Medical Tuesday Blog
March: National Anthem; World Standard time
March 3, 1931. The Star Spangle Banner became the national anthem. The “Star Spangled Banner” was written in 1814. On this date in 1931, 117 year later, it officially became our national anthem. We were using the “The Star Spangled Banner” as our national anthem long before it became official. There is no law that says we have to wait for Congress to move before we tackle a problem through other means.
On March 4, 1789, the instrument the founding Fathers designed to make this government of ours work, is call the Constitution of the United States and went into effect. It has been challenged; it has been amended, but it has remained, ever since, as the supreme law of the land. It stands as a bulwark against the passions of the moment as a protection against governmental encroachment.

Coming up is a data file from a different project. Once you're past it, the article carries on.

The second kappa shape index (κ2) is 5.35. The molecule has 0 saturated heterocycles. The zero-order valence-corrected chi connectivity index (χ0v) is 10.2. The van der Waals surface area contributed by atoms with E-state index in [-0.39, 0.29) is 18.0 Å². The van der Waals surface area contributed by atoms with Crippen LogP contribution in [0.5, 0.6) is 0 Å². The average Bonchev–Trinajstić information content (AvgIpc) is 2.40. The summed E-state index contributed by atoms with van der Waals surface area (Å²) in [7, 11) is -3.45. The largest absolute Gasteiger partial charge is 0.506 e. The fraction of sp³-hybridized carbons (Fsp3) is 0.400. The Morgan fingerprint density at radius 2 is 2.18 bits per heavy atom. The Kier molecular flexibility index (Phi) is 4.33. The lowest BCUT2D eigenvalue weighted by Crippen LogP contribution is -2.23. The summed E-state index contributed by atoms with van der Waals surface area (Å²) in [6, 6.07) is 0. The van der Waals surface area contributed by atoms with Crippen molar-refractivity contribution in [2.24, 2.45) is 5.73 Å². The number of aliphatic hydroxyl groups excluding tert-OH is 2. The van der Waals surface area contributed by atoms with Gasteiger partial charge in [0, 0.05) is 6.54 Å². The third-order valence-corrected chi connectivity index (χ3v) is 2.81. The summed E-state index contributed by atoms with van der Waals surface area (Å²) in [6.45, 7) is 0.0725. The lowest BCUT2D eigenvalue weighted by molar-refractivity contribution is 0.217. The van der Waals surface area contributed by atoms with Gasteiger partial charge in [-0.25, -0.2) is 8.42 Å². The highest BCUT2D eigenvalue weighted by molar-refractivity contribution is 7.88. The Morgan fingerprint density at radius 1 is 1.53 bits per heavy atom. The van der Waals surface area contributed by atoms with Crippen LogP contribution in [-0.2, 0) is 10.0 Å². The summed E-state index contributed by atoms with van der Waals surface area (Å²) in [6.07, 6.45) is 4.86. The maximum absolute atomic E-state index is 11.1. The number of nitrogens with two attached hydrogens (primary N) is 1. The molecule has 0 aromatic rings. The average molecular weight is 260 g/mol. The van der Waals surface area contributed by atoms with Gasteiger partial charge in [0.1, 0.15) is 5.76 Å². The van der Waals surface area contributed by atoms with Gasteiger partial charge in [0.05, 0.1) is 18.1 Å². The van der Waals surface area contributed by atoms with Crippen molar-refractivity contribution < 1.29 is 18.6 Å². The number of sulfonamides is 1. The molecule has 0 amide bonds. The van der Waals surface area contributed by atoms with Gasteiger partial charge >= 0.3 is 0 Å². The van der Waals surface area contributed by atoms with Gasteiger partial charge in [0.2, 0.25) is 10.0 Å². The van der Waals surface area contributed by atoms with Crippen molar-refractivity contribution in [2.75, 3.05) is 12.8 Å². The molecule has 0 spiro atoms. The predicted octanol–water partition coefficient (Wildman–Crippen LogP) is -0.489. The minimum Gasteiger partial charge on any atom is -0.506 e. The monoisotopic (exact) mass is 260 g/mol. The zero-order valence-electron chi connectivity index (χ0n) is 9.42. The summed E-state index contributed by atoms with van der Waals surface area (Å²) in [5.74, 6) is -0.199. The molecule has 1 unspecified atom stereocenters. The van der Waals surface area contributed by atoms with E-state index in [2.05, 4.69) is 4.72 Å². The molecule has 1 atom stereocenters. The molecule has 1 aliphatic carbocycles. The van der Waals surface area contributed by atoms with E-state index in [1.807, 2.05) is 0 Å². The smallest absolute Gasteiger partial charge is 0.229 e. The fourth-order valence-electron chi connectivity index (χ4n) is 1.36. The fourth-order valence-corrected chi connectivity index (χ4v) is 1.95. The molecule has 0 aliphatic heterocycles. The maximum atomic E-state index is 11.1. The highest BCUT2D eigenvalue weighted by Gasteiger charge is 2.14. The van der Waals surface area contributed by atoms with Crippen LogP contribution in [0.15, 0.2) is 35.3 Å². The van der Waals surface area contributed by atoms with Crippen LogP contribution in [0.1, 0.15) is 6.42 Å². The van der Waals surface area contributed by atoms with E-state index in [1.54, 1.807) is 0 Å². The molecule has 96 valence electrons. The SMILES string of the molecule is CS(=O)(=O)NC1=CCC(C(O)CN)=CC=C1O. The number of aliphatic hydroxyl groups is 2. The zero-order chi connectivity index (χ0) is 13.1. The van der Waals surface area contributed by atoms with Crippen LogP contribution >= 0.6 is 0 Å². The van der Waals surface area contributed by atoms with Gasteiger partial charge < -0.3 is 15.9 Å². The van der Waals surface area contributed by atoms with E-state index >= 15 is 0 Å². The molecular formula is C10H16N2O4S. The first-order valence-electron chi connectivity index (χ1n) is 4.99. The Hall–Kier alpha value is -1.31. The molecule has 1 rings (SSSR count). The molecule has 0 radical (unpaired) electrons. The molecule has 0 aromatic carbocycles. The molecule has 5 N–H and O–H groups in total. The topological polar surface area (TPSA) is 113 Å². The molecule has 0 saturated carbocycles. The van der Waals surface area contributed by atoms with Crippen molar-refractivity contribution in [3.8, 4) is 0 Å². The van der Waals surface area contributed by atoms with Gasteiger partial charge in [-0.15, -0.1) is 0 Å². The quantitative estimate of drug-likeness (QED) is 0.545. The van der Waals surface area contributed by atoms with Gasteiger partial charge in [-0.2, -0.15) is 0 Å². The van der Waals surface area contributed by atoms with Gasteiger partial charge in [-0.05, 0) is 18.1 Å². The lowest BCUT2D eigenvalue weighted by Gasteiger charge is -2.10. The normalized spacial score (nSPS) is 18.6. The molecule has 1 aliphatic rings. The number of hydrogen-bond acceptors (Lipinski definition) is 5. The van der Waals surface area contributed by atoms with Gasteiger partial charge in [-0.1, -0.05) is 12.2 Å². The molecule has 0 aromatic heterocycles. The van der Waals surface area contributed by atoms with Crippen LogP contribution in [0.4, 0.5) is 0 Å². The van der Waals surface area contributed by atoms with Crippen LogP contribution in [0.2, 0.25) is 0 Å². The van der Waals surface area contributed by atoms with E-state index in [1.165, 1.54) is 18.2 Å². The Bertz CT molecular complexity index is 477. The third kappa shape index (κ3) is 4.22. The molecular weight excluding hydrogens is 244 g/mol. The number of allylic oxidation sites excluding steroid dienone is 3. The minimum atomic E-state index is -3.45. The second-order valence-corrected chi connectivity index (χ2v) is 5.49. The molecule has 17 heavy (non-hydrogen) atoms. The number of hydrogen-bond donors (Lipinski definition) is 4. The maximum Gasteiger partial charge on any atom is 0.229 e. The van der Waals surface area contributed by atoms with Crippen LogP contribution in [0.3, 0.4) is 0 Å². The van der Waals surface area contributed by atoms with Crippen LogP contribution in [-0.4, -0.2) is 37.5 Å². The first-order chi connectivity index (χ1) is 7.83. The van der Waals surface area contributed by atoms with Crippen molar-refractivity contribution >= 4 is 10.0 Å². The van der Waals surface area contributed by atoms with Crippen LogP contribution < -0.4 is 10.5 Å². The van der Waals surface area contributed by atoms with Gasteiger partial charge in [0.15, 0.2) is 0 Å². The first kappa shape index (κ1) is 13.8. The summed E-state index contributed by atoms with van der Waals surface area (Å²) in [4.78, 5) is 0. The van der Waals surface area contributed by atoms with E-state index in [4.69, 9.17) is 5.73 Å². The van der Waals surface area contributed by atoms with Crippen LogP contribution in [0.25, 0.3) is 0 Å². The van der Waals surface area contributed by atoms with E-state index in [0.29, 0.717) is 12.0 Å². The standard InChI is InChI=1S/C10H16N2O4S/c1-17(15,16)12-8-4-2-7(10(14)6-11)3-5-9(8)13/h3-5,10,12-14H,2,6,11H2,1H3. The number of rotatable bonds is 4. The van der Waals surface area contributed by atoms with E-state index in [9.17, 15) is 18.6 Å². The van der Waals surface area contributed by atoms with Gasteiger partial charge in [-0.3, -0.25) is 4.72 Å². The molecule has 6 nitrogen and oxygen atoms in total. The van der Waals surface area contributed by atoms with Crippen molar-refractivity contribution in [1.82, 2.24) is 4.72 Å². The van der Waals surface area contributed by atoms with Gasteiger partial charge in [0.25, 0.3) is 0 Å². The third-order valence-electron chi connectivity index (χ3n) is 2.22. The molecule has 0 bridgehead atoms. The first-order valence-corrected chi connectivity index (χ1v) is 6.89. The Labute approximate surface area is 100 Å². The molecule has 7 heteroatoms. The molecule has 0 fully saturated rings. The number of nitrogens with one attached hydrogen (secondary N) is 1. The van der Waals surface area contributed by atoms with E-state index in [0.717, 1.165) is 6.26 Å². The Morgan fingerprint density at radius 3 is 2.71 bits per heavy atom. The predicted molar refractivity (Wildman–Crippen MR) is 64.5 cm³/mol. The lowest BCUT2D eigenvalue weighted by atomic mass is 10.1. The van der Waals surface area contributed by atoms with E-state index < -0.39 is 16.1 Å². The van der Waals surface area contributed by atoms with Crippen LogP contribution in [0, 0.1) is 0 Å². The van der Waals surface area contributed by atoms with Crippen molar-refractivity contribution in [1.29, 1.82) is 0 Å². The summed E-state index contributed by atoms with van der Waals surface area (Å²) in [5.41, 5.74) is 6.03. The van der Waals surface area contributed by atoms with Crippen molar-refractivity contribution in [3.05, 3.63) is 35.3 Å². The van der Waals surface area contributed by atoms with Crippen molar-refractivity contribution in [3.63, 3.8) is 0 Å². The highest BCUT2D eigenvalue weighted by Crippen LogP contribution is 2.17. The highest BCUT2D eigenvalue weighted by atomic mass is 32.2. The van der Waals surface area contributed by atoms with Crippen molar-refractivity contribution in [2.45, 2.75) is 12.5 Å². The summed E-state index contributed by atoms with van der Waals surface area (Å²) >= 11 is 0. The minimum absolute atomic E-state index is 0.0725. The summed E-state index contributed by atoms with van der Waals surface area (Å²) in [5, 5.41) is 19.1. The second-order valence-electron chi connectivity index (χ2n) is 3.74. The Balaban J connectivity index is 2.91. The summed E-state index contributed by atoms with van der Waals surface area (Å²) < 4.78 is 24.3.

On March. 1884, World Standard Time was established at an international conference on this date in Washington, D.C. All the clocks in the world were synchronized to the Greenwich, England Mean Time. We could look at our clocks and know exactly what time it was in Singapore or Moscow or Timbuktu. Many would wonder if such a conference for such a purpose, were called today. Would there be a third world coalition demanding that the base time be moved from Greenwich, England to some spot in a have-not nation? Would a vast bureaucracy be created—or at least sought—to administer a complicated set of agreements and regulations? How long would it take to settle matters? After all, where time is concerned, time is no object.